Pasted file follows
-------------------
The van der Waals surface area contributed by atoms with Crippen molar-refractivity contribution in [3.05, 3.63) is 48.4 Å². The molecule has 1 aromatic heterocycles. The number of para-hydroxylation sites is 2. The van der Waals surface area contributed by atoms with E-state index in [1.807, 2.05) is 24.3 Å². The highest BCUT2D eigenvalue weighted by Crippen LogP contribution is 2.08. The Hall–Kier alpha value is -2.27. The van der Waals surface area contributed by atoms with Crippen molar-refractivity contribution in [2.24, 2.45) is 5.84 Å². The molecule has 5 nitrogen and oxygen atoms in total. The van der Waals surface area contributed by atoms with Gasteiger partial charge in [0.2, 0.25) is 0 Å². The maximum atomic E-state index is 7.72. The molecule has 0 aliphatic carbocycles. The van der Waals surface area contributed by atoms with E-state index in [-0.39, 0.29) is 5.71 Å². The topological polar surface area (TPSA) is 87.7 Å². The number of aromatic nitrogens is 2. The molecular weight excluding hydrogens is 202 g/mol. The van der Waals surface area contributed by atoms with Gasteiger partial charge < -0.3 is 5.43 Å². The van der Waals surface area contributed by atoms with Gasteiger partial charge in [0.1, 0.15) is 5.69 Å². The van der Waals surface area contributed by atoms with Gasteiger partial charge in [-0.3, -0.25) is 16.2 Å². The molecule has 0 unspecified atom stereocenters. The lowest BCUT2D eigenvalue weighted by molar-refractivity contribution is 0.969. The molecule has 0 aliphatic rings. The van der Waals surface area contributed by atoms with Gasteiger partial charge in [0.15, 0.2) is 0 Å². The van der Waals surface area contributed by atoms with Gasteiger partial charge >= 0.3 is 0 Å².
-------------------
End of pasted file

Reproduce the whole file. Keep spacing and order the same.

The van der Waals surface area contributed by atoms with Crippen molar-refractivity contribution in [3.05, 3.63) is 48.4 Å². The molecule has 1 aromatic heterocycles. The number of para-hydroxylation sites is 2. The van der Waals surface area contributed by atoms with E-state index in [1.807, 2.05) is 24.3 Å². The highest BCUT2D eigenvalue weighted by Crippen LogP contribution is 2.08. The Hall–Kier alpha value is -2.27. The van der Waals surface area contributed by atoms with Crippen molar-refractivity contribution in [2.24, 2.45) is 5.84 Å². The molecule has 5 nitrogen and oxygen atoms in total. The van der Waals surface area contributed by atoms with Gasteiger partial charge in [0.2, 0.25) is 0 Å². The maximum atomic E-state index is 7.72. The molecule has 0 aliphatic carbocycles. The van der Waals surface area contributed by atoms with E-state index in [-0.39, 0.29) is 5.71 Å². The topological polar surface area (TPSA) is 87.7 Å². The number of aromatic nitrogens is 2. The molecular weight excluding hydrogens is 202 g/mol. The van der Waals surface area contributed by atoms with Gasteiger partial charge < -0.3 is 5.43 Å². The van der Waals surface area contributed by atoms with Gasteiger partial charge in [0.1, 0.15) is 5.69 Å². The van der Waals surface area contributed by atoms with Gasteiger partial charge in [-0.3, -0.25) is 16.2 Å². The molecule has 0 unspecified atom stereocenters. The lowest BCUT2D eigenvalue weighted by molar-refractivity contribution is 0.969. The molecule has 0 aliphatic rings. The van der Waals surface area contributed by atoms with Gasteiger partial charge in [0.15, 0.2) is 0 Å². The van der Waals surface area contributed by atoms with Gasteiger partial charge >= 0.3 is 0 Å².